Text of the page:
Chriselda Branford: A woman of substance

Chriselda Branford: A woman of substance

Written By: Alisha Ally on Dec 3rd, 2010 

Retired Assistant Superintendent of Police Chriselda Branford Retired Assistant Superintendent of Police Chriselda Branford

 

The name Chriselda Branford is legendary in the Royal St Lucian Police Force. It all began when Branford was a young woman in search of a career.  She either wanted to be a nurse or a police officer.  She applied to the British Army but during that time, they were not accepting non-nationals.  She did nursing for a bit. Then at eighteen-years-old, she decided to join the police force with the intention of spending two years there then returning to nursing.  Fortunately, she spent thirty-five years as a cop and retired as an Assistant Superintendent of Police.

Her police record can rival her social one. Through the years she has sang with Helenites, was a member of the National Arts Guild, the National Theatre where she acted in Banjoman. She has won the National Service Award and sat on many committees including the National Task Force for Discipline and the National Council for Drug Prevention (now known as the Substance Abuse Secretariat).

Branford warmly accepted the invitation to be interviewed.  Sitting in the waiting area of the High Court in Peynier Street, it was amazing to see the respect this woman commanded from the younger generation of cops. How did she become the woman she is today?

“I loved challenges as a child,” Branford told the STAR.  She continued, “So I found the force really challenging.  There were days when it was good.  There were days when it was rough.  At the time, the type of discipline I was brought up with, I was able to conform in the force adequately.  It was hard going into a man’s world because it was a man’s job and being a woman you had to work twice as hard.”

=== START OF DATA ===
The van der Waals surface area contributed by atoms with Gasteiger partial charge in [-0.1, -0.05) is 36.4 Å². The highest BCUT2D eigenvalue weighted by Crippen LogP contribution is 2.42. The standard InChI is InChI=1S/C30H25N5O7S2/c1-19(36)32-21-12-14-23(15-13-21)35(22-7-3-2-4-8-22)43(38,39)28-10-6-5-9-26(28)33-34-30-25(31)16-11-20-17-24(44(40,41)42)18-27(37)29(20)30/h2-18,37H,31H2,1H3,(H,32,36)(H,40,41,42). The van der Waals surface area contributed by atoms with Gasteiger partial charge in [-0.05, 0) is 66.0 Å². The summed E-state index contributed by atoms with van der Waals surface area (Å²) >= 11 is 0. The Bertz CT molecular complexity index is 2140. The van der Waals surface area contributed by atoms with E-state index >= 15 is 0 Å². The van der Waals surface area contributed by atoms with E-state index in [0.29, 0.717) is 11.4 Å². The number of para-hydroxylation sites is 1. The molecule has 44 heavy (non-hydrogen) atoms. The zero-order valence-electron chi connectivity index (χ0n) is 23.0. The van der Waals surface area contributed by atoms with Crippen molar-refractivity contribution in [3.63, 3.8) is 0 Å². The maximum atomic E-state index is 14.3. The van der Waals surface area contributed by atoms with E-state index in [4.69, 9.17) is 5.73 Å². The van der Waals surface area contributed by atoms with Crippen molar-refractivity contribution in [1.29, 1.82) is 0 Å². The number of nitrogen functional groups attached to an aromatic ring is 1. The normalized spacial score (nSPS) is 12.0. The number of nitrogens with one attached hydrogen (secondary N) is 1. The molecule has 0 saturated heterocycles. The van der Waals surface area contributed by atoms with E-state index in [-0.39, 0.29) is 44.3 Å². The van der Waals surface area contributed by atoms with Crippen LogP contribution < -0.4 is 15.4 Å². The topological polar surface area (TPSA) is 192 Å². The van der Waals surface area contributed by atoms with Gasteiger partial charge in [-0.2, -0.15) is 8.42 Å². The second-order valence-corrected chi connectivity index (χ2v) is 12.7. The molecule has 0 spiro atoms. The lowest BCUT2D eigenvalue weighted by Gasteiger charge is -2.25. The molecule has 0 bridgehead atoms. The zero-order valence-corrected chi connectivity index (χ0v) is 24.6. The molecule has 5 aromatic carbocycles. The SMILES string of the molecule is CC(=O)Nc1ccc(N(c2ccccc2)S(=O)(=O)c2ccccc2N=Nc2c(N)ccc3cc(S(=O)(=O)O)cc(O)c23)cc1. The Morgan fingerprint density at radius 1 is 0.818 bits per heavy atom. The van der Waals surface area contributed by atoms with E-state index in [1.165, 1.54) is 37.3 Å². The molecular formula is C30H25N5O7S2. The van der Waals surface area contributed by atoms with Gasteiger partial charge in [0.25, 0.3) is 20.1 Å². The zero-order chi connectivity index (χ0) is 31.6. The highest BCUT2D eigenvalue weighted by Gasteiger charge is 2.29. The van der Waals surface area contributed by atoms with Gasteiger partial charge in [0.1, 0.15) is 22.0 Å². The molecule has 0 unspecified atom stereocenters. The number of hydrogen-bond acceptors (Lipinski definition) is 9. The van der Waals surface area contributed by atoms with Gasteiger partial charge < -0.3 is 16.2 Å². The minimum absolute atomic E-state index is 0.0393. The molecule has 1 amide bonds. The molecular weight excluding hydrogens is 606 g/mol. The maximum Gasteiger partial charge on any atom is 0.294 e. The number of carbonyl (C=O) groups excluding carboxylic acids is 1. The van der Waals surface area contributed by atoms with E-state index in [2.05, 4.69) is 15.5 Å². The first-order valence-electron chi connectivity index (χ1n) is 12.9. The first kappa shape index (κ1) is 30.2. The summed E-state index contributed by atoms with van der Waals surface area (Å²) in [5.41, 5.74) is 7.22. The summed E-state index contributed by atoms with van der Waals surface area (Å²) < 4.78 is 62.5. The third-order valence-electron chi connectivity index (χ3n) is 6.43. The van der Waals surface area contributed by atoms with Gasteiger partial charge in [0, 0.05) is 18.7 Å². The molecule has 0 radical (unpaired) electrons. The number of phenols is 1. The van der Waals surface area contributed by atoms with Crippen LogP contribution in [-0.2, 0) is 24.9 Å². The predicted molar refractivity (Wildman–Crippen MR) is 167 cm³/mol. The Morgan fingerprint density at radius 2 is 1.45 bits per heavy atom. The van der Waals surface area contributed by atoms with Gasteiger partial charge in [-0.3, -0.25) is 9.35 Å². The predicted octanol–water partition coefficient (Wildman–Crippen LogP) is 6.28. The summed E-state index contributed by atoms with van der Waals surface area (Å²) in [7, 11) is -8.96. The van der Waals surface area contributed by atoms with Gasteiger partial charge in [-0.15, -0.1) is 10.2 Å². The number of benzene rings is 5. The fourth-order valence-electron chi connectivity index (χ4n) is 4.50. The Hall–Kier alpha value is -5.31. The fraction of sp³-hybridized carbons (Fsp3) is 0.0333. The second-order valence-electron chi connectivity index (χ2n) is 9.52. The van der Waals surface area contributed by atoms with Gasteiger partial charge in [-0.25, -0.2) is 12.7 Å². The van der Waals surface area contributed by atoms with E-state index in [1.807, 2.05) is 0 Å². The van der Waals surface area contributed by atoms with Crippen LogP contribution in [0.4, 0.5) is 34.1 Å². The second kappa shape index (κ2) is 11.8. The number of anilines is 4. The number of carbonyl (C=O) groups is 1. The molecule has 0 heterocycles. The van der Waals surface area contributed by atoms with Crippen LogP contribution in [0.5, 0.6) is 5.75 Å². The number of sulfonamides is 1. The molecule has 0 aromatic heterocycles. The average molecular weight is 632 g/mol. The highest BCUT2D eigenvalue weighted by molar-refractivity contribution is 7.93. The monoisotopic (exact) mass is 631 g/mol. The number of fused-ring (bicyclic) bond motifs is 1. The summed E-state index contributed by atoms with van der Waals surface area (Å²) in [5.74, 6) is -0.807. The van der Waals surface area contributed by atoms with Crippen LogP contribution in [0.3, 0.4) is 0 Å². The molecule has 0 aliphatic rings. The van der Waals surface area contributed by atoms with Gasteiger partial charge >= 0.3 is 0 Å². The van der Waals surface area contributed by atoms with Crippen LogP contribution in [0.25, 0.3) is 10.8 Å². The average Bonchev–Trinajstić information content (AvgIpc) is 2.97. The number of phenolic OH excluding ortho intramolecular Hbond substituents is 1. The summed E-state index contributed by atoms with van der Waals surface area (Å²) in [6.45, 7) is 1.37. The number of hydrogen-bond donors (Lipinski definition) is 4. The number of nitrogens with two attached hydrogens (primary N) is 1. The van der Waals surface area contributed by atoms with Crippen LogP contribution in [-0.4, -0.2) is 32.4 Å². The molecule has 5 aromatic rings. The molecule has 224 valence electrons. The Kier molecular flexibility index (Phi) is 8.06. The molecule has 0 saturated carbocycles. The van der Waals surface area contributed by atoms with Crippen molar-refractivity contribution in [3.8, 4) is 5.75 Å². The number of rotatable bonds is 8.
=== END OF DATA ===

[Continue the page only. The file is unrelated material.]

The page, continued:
When Branford joined the force, her primary reason was to get to know her mom who resided in Barbados.  Branford spent six months in Barbados training and returned to St Lucia as a rookie constable. She was first attached to Beat and Patrol. She laughed heartily as she said, “I think I’ve worked in every department on the force.”

Her record as a cop is admirable. The area she enjoyed most on the force was being an investigator, working at the training school molding young minds and her time at the Community Relations Branch.

Branford is also the initiator of the Drug Free movement in St Lucia. She told the STAR how it all began.

“As a detective, I had an opportunity to do law enforcement-crashing doors and chasing guys and what not. It took a toll on me arresting young people. I remember searching a house and there was a young girl with a baby. It really tore me because we had to arrest the guy and the girl. There was no where to put the baby and when I asked, “Wouldn’t your mother take the baby?” She responded that she doesn’t speak to her mother. We had to bring her along with the baby to the police station.  We got the magistrate and bail was facilitated for her.  She was just fifteen. There was no one really to charge the guy for having a baby with her because she wouldn’t say anything about the child. We got so much money and marijuana in the house. They were into the trade. Speaking with her, I realized she got into it through ignorance. Having to arrest other young persons, I realized they were getting involved in drugs through ignorance. They became vulnerable through poverty, want, greed. When I saw this, I wanted to educate myself more, to empower myself more, on drug use and abuse and prevention. I started reading on drugs so I could tell young people. I went to Georgia to do a drug prevention course. When I returned, then Commissioner Phillips was going around to the schools and he took me with him.”